Paris Goodnight: Spreading the Cheer
Published 12:00 am Sunday, May 21, 2023
As the Cheerwine Festival draws in fans from all over in praise of the bubbly Salisbury drink, I’m reminded of how some things just go together, while some things you have to see to believe.
Cheerwine and barbecue are two things that seem meant for each other. I can’t imagine how many times over the years I’ve ordered both in a stop at one of our local eateries. We had an era here at the Post where every Thursday was the Barbecue Tour day and off we headed to try a different place in the county, or just beyond its borders, to feast on the local favorite delicacy and rank it against all others. Five pigs was the highest in our sliding scale, and it was definitely personal preference more than anything, with criteria being something like an extra pig if the waitress touched your shoulder while asking if you’d like a refill.
If I remember correctly, only two of our restaurants achieved the coveted five pig rating on my chart, but since we never published the findings of our adventure, I’m not inclined to release them now. Both eating establishments are still in business and everyone who went on the Tour certainly had their own favorite for various reasons.
I’ve also been known to order tea while eating out, but I have switched from the pure sweetened variety that I used to love to a more refined half sweet, half unsweet. Plenty of people can take either at full octane, but my tastes have just changed over the years. My in-laws favor the half tea, half lemonade treat known in some circles as an Arnold Palmer. But I’ll leave my tea alone in one cup and save the lemonade for another time, though I do like both about the same.
I’ve never been much of a fan of the taste of diet drinks. And I had an engineer once say he didn’t know how they took caffeine out of coffee, so his suggestion was drink the regular variety, which I generally stick to also.
But some health advocates have suggested doing away with sugary drinks, and places like New York City have had the audacity to try to ban things like the biggie size cups some choose to guzzle from.
I’m more likely to side with the serious cyclist who was sponsored by Diet Cheerwine and was speaking to a gathering of students years ago when I got to tag along. Her take on such diet restrictions went something like this: she ate whatever she wanted and drank what she liked, but she didn’t just sit around guzzling but worked it all off. If that meant cycling 100 miles, to her it was worth it.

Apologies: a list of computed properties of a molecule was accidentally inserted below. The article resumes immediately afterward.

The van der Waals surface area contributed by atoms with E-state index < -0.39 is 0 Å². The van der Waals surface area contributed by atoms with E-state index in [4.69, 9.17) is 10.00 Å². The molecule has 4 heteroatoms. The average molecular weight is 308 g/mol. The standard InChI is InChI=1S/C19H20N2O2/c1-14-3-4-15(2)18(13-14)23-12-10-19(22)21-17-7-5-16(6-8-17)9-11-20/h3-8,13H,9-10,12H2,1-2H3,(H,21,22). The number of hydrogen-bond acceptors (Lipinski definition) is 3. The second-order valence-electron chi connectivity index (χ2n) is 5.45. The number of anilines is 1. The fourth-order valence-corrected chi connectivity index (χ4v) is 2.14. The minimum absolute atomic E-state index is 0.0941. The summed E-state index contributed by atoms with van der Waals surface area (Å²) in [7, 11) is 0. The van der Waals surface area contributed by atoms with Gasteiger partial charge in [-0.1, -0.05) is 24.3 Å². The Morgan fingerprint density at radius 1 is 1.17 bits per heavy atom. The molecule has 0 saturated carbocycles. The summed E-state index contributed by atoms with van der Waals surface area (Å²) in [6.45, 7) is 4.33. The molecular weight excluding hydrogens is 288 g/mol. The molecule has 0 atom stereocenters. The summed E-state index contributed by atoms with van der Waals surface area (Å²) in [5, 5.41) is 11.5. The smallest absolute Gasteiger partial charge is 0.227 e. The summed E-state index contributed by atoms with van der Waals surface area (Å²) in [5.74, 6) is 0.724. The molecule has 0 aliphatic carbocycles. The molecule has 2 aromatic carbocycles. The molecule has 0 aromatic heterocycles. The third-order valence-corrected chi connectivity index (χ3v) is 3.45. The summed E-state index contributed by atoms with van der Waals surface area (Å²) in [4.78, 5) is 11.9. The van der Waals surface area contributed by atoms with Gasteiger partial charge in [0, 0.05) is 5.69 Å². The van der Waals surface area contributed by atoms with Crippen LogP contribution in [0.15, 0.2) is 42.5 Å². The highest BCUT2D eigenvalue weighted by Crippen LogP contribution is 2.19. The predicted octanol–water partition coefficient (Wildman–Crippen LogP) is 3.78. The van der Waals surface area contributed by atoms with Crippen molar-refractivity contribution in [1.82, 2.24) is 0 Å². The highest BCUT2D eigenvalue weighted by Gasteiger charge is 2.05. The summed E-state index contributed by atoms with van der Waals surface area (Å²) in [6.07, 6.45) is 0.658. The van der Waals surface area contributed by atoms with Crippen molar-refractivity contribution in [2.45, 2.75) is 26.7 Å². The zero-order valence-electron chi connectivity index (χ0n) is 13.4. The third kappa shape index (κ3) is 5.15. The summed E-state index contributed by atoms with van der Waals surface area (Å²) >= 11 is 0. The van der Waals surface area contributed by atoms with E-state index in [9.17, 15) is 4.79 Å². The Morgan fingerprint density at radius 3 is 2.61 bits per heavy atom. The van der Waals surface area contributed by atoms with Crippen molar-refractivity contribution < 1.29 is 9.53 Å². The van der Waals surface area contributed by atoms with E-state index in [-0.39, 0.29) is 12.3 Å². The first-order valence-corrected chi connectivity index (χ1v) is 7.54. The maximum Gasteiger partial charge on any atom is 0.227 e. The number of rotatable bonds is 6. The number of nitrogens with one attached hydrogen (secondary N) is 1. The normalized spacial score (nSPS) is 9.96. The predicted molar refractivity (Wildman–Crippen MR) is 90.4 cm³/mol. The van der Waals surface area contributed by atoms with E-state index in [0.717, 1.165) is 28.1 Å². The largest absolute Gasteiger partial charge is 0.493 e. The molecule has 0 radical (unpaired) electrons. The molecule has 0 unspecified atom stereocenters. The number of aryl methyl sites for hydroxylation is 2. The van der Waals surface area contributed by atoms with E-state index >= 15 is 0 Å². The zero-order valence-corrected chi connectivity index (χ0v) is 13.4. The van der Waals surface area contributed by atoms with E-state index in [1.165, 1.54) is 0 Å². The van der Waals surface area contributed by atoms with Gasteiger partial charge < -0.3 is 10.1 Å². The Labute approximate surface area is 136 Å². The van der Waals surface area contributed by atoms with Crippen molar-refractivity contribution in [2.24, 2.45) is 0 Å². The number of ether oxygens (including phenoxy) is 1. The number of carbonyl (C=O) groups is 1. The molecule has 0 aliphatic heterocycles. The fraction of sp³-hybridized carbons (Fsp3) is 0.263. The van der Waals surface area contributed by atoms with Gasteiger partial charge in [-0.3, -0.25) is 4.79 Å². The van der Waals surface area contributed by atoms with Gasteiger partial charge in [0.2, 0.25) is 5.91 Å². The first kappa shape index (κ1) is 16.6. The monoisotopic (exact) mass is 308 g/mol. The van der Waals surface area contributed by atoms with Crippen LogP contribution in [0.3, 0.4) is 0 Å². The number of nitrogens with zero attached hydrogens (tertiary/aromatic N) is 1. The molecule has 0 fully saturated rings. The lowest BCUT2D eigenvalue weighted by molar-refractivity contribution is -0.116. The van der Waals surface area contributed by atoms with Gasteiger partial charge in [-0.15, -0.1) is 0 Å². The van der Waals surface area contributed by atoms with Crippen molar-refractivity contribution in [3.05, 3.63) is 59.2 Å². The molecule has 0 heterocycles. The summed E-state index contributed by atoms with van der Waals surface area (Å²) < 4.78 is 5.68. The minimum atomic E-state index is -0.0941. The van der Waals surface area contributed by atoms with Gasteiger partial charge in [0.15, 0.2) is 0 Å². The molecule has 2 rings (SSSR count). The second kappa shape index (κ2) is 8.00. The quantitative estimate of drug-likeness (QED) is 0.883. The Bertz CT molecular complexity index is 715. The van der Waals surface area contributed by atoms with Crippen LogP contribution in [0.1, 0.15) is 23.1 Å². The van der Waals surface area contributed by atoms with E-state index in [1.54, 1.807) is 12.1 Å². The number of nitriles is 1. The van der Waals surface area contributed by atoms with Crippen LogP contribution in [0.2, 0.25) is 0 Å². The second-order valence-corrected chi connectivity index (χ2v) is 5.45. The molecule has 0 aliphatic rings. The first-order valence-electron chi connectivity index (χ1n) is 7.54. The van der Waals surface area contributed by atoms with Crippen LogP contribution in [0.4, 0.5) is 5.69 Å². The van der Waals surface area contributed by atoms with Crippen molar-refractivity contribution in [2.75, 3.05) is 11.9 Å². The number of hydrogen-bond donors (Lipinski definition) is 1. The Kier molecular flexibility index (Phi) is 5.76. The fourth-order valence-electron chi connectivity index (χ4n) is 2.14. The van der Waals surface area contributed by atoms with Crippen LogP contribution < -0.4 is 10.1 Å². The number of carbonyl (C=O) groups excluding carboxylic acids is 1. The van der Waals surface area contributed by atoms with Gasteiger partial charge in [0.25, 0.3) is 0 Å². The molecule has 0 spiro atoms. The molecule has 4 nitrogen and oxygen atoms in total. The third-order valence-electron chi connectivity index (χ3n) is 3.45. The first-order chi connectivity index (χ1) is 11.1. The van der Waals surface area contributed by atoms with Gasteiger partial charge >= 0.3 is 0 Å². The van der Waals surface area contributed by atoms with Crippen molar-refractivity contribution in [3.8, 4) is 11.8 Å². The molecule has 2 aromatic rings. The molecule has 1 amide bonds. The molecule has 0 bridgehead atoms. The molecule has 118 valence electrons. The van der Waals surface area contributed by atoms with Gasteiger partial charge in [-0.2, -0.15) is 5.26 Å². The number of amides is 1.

That sounded like good enough advice for me. And it was like my dad who was well into his 80s when a doctor suggested he go on the Mediterranean diet. His response awhile later was, “I looked at it.” And he continued to eat barbecue when he wanted and drink coffee or a soft drink occasionally but never went overboard on anything. Some of the happiest times I ever remember seeing him late in life was before or after a trip to the VA, when we would get a Hap’s burger and a Cheerwine in the glass bottle and sit behind the Rowan Museum to enjoy our feast. We might get ice cream at Spanky’s afterwards and you would never know we hadn’t just eaten something from the finest restaurants in the world.
One of my favorite ways to enjoy Cheerwine used to be the ice cold slushies, but maybe that will be for later in the summer. I haven’t actually tried one of those lately, but I do remember they caused quite the brain freeze if you slurped them down too fast, which I always seemed to do.
One thing I may skip next time around is the Cheerwine shrimp taco I tried this past week. That one was just a little too much.
As for the things you have to see, I once went on a road trip to the big city of Charlotte with seasoned reporter Mark Wineka to witness some taste testing of our hometown beverage. Our experiment involved having people who weren’t from around here try the drink in a container when they couldn’t see its color. People from Chicago or New York might say it tasted like Dr Pepper or any number of other drink varieties they had tried, but when they could actually see the cherry colored bubbles fizzing, it made all the difference.
And while leaving tea and lemonade separate, there are other drink combinations that I give exactly the same treatment, all except for one that involves Cheerwine and another mixer. But I’ll save that combo for the beach and that tale for another sunny day.
Paris Goodnight is editor of the Salisbury Post.